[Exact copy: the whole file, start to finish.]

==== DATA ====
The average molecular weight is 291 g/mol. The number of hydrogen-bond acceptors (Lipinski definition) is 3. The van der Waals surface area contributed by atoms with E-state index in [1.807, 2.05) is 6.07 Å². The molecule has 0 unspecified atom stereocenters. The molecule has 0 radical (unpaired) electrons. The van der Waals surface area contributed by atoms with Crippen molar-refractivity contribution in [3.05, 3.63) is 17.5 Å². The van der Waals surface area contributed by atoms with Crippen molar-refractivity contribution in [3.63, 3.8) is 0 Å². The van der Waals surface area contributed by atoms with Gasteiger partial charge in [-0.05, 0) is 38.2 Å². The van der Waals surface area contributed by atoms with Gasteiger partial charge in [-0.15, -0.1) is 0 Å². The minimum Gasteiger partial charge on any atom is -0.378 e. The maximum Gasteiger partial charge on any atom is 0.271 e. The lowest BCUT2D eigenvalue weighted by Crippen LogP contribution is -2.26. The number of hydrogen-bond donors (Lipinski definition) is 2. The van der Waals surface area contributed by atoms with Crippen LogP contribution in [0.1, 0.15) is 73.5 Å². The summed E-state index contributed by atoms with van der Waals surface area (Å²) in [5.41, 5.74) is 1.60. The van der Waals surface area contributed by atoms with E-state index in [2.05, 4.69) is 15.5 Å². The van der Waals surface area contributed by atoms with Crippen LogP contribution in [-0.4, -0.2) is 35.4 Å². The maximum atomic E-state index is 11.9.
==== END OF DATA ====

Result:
The average molecular weight is 291 g/mol. The number of hydrogen-bond acceptors (Lipinski definition) is 3. The van der Waals surface area contributed by atoms with E-state index in [1.807, 2.05) is 6.07 Å². The molecule has 0 unspecified atom stereocenters. The molecule has 0 radical (unpaired) electrons. The van der Waals surface area contributed by atoms with Crippen molar-refractivity contribution in [3.05, 3.63) is 17.5 Å². The van der Waals surface area contributed by atoms with Crippen molar-refractivity contribution in [3.63, 3.8) is 0 Å². The van der Waals surface area contributed by atoms with Gasteiger partial charge in [-0.05, 0) is 38.2 Å². The van der Waals surface area contributed by atoms with Gasteiger partial charge in [-0.15, -0.1) is 0 Å². The minimum Gasteiger partial charge on any atom is -0.378 e. The maximum Gasteiger partial charge on any atom is 0.271 e. The lowest BCUT2D eigenvalue weighted by Crippen LogP contribution is -2.26. The number of hydrogen-bond donors (Lipinski definition) is 2. The van der Waals surface area contributed by atoms with Crippen LogP contribution in [0.1, 0.15) is 73.5 Å². The summed E-state index contributed by atoms with van der Waals surface area (Å²) in [5.41, 5.74) is 1.60. The van der Waals surface area contributed by atoms with E-state index in [2.05, 4.69) is 15.5 Å². The van der Waals surface area contributed by atoms with Crippen LogP contribution in [-0.4, -0.2) is 35.4 Å². The maximum atomic E-state index is 11.9.